You can’t find where you truly belong until you discover who you really are…
This is the sequel to Fiona McCallum’s bestselling, Life of her Own (2019) and the second book in the Ballarat series. You can read our review of that here. In that, Alice Hamilton finished her degree as a mature age student and leaves her toxic job and de facto partner David. That story is left with a question mark… which is finally answered here, in the delightful, The Long Road Home.
Alice has left Melbourne behind and is now enjoying her new life in Ballarat with the freedom to explore her future now she’s stepped away from the constraints of her upbringing. There is a lot of pain in Alice’s past, but she has definitely moved forward in life now. She’s learnt the hard way that knowledge is power, and is looking forward to her legal studies, then making a difference as a lawyer with heart. She has a lovely apartment, a dog, Bill, and good friends…
“This was really the first time in her adult life Alice was truly living a life for her and really felt free at a deep, soul level.”
But whilst Alice’s life is looking up, back in Hope Springs the world of her former husband Rick Peterson is unravelling. After a chance meeting a few months earlier at a funeral, Rick and Alice have reconnected. And it’s fortunate they have, because Rick is about to need Alice’s friendship like he’s never needed it before.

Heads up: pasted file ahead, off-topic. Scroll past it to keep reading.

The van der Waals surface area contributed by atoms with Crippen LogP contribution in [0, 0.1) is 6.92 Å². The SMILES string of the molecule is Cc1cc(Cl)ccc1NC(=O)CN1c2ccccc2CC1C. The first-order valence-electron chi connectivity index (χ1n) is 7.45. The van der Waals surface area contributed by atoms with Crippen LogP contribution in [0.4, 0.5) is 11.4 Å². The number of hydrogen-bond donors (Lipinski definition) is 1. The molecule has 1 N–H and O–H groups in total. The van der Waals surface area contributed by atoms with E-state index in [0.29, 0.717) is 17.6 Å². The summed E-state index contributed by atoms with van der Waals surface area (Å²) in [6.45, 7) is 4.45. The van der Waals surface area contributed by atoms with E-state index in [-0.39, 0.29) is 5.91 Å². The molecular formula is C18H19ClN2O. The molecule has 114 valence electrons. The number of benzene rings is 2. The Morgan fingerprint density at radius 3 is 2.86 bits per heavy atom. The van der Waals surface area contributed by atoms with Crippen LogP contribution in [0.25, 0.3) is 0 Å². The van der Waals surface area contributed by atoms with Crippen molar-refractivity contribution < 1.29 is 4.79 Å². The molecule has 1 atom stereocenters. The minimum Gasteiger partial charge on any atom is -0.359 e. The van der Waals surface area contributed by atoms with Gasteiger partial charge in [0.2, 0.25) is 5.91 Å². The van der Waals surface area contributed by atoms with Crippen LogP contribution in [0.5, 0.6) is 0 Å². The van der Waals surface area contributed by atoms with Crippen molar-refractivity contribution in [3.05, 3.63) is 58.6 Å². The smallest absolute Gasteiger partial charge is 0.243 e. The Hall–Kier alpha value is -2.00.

Rick has always felt a bit lost – as a farmer, he could never admit he didn’t feel the deep connection to the land that the only son and third generation farmer should. And now he’s suddenly being forced to come to terms with just why his heart isn’t in it and what’s behind his fractured relationships. Has his whole life been a lie – and if so, where did that lie begin?
Fiona McCallum really is a master storyteller, and here is no different. This is an inspiring story about how when your life falls apart sometimes help can be found where you least expect it. In a genre where we can often guess where we’re headed, this book truly was a wonderful surprise. I hadn’t read Life of her Own, but this can absolutely be read as a standalone.
Fiona has created that smaller town, tight-knit community feel that as a reader you relax back into and never want to leave. Especially at this time in the world, this story was as comforting as it is entertaining. All the characters are complex with their own well-crafted arcs. I especially adored Alice and Rick – I really can’t say too much here in case I ruin all the glorious turns in the story, but I have my own Rick in my life, and really loved Fiona’s creative choices here.
Fingers crossed for a third book in the series. I’m not done with these characters yet. The Long Road Home is a lovely read that transported me away for the day. I loved it.